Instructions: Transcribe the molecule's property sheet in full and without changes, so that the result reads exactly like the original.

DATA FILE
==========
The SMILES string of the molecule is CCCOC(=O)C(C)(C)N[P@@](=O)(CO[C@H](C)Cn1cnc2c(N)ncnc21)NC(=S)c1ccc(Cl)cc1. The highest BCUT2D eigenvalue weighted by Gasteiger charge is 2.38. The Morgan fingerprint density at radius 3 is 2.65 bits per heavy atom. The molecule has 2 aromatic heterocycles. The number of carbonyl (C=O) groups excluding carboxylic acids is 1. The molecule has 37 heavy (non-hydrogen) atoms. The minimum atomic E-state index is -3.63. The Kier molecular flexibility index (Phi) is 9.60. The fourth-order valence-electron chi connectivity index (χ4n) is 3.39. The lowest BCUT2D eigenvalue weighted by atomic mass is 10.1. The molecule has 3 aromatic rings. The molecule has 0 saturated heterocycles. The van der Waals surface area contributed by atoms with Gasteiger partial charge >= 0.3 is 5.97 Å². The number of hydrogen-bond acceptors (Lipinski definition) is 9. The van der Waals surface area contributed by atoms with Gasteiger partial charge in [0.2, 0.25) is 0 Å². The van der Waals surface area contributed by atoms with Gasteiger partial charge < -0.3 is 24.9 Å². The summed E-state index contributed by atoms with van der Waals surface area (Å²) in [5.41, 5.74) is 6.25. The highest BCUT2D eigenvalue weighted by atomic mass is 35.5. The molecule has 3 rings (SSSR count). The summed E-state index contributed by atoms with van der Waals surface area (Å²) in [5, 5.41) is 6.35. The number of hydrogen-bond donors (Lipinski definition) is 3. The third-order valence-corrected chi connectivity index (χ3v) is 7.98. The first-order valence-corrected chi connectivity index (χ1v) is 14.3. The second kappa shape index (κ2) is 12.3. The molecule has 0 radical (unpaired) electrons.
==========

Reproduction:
The SMILES string of the molecule is CCCOC(=O)C(C)(C)N[P@@](=O)(CO[C@H](C)Cn1cnc2c(N)ncnc21)NC(=S)c1ccc(Cl)cc1. The highest BCUT2D eigenvalue weighted by Gasteiger charge is 2.38. The Morgan fingerprint density at radius 3 is 2.65 bits per heavy atom. The molecule has 2 aromatic heterocycles. The number of carbonyl (C=O) groups excluding carboxylic acids is 1. The molecule has 37 heavy (non-hydrogen) atoms. The minimum atomic E-state index is -3.63. The Kier molecular flexibility index (Phi) is 9.60. The fourth-order valence-electron chi connectivity index (χ4n) is 3.39. The lowest BCUT2D eigenvalue weighted by atomic mass is 10.1. The molecule has 3 aromatic rings. The molecule has 0 saturated heterocycles. The van der Waals surface area contributed by atoms with Gasteiger partial charge >= 0.3 is 5.97 Å². The number of hydrogen-bond acceptors (Lipinski definition) is 9. The van der Waals surface area contributed by atoms with Gasteiger partial charge in [0.2, 0.25) is 0 Å². The van der Waals surface area contributed by atoms with Gasteiger partial charge < -0.3 is 24.9 Å². The summed E-state index contributed by atoms with van der Waals surface area (Å²) in [5.41, 5.74) is 6.25. The highest BCUT2D eigenvalue weighted by atomic mass is 35.5. The molecule has 3 rings (SSSR count). The summed E-state index contributed by atoms with van der Waals surface area (Å²) in [5, 5.41) is 6.35. The number of hydrogen-bond donors (Lipinski definition) is 3. The third-order valence-corrected chi connectivity index (χ3v) is 7.98. The first-order valence-corrected chi connectivity index (χ1v) is 14.3. The second kappa shape index (κ2) is 12.3. The molecule has 0 radical (unpaired) electrons.